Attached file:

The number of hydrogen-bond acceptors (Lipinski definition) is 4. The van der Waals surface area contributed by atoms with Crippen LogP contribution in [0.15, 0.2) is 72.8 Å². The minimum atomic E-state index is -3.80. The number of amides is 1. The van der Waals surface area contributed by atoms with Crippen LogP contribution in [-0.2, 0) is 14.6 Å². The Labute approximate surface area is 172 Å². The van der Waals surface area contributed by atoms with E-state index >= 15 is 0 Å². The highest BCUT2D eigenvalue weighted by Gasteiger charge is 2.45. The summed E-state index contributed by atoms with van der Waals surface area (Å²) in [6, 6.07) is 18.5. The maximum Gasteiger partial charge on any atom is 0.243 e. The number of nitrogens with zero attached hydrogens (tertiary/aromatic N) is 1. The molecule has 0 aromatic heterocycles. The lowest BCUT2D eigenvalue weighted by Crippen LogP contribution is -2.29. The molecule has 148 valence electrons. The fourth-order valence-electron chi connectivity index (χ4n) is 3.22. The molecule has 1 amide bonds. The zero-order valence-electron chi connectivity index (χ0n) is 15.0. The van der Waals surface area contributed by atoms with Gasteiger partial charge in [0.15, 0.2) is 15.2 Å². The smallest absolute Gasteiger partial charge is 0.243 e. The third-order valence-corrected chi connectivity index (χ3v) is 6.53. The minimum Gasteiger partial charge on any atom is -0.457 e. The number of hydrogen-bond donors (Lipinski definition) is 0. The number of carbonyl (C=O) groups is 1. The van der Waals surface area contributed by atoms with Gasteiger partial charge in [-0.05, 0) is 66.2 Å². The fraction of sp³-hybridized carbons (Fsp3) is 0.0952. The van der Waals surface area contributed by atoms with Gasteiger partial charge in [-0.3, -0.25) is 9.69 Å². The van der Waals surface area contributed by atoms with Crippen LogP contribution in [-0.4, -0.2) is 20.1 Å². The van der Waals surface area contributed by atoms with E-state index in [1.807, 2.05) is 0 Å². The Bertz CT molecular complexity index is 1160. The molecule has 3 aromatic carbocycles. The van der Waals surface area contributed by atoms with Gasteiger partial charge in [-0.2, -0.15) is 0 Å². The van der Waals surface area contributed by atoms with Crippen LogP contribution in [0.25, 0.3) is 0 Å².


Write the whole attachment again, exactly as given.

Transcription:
The number of hydrogen-bond acceptors (Lipinski definition) is 4. The van der Waals surface area contributed by atoms with Crippen LogP contribution in [0.15, 0.2) is 72.8 Å². The minimum atomic E-state index is -3.80. The number of amides is 1. The van der Waals surface area contributed by atoms with Crippen LogP contribution in [-0.2, 0) is 14.6 Å². The Labute approximate surface area is 172 Å². The van der Waals surface area contributed by atoms with E-state index >= 15 is 0 Å². The highest BCUT2D eigenvalue weighted by Gasteiger charge is 2.45. The summed E-state index contributed by atoms with van der Waals surface area (Å²) in [6, 6.07) is 18.5. The maximum Gasteiger partial charge on any atom is 0.243 e. The number of nitrogens with zero attached hydrogens (tertiary/aromatic N) is 1. The molecule has 0 aromatic heterocycles. The lowest BCUT2D eigenvalue weighted by Crippen LogP contribution is -2.29. The molecule has 148 valence electrons. The fourth-order valence-electron chi connectivity index (χ4n) is 3.22. The molecule has 1 amide bonds. The zero-order valence-electron chi connectivity index (χ0n) is 15.0. The van der Waals surface area contributed by atoms with Gasteiger partial charge in [0.15, 0.2) is 15.2 Å². The smallest absolute Gasteiger partial charge is 0.243 e. The third-order valence-corrected chi connectivity index (χ3v) is 6.53. The minimum Gasteiger partial charge on any atom is -0.457 e. The number of hydrogen-bond donors (Lipinski definition) is 0. The number of carbonyl (C=O) groups is 1. The van der Waals surface area contributed by atoms with Gasteiger partial charge in [-0.05, 0) is 66.2 Å². The fraction of sp³-hybridized carbons (Fsp3) is 0.0952. The van der Waals surface area contributed by atoms with Gasteiger partial charge in [-0.3, -0.25) is 9.69 Å². The van der Waals surface area contributed by atoms with Crippen LogP contribution in [-0.4, -0.2) is 20.1 Å². The van der Waals surface area contributed by atoms with E-state index in [1.807, 2.05) is 0 Å². The Bertz CT molecular complexity index is 1160. The molecule has 3 aromatic carbocycles. The van der Waals surface area contributed by atoms with Gasteiger partial charge in [-0.2, -0.15) is 0 Å². The van der Waals surface area contributed by atoms with Crippen LogP contribution in [0.25, 0.3) is 0 Å².